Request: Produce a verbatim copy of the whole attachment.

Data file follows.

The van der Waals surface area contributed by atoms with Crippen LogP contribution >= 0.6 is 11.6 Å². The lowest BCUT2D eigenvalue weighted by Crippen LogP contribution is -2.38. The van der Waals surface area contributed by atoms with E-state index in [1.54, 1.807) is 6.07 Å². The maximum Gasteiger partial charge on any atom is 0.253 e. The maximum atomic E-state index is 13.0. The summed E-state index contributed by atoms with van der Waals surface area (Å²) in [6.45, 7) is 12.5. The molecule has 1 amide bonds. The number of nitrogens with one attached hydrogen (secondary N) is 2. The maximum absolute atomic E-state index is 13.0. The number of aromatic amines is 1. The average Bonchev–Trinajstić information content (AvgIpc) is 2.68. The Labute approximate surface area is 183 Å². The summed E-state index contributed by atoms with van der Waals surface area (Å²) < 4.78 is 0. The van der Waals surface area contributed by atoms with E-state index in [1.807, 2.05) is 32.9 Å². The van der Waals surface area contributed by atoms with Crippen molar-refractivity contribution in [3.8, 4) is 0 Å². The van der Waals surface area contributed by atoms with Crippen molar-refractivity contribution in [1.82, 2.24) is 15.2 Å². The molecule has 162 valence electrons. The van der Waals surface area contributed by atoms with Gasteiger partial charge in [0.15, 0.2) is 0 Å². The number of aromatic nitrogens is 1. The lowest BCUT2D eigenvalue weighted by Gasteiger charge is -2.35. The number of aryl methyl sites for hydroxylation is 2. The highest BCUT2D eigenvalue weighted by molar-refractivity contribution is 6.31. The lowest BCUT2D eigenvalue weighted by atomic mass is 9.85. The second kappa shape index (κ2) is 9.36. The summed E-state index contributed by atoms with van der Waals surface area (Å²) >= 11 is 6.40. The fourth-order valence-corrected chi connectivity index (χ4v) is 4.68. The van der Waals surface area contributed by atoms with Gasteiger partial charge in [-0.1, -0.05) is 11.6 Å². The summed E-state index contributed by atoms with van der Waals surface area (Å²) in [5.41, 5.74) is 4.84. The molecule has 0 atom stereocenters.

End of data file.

The van der Waals surface area contributed by atoms with Crippen LogP contribution >= 0.6 is 11.6 Å². The lowest BCUT2D eigenvalue weighted by Crippen LogP contribution is -2.38. The van der Waals surface area contributed by atoms with E-state index in [1.54, 1.807) is 6.07 Å². The maximum Gasteiger partial charge on any atom is 0.253 e. The maximum atomic E-state index is 13.0. The summed E-state index contributed by atoms with van der Waals surface area (Å²) in [6.45, 7) is 12.5. The molecule has 1 amide bonds. The number of nitrogens with one attached hydrogen (secondary N) is 2. The maximum absolute atomic E-state index is 13.0. The number of aromatic amines is 1. The average Bonchev–Trinajstić information content (AvgIpc) is 2.68. The Labute approximate surface area is 183 Å². The summed E-state index contributed by atoms with van der Waals surface area (Å²) < 4.78 is 0. The van der Waals surface area contributed by atoms with E-state index in [1.807, 2.05) is 32.9 Å². The van der Waals surface area contributed by atoms with Crippen molar-refractivity contribution in [3.8, 4) is 0 Å². The van der Waals surface area contributed by atoms with Crippen molar-refractivity contribution in [1.82, 2.24) is 15.2 Å². The molecule has 162 valence electrons. The van der Waals surface area contributed by atoms with Gasteiger partial charge in [0.15, 0.2) is 0 Å². The number of aromatic nitrogens is 1. The lowest BCUT2D eigenvalue weighted by Gasteiger charge is -2.35. The number of aryl methyl sites for hydroxylation is 2. The highest BCUT2D eigenvalue weighted by molar-refractivity contribution is 6.31. The lowest BCUT2D eigenvalue weighted by atomic mass is 9.85. The second kappa shape index (κ2) is 9.36. The summed E-state index contributed by atoms with van der Waals surface area (Å²) >= 11 is 6.40. The fourth-order valence-corrected chi connectivity index (χ4v) is 4.68. The van der Waals surface area contributed by atoms with Gasteiger partial charge in [-0.1, -0.05) is 11.6 Å². The summed E-state index contributed by atoms with van der Waals surface area (Å²) in [5.41, 5.74) is 4.84. The molecule has 0 atom stereocenters.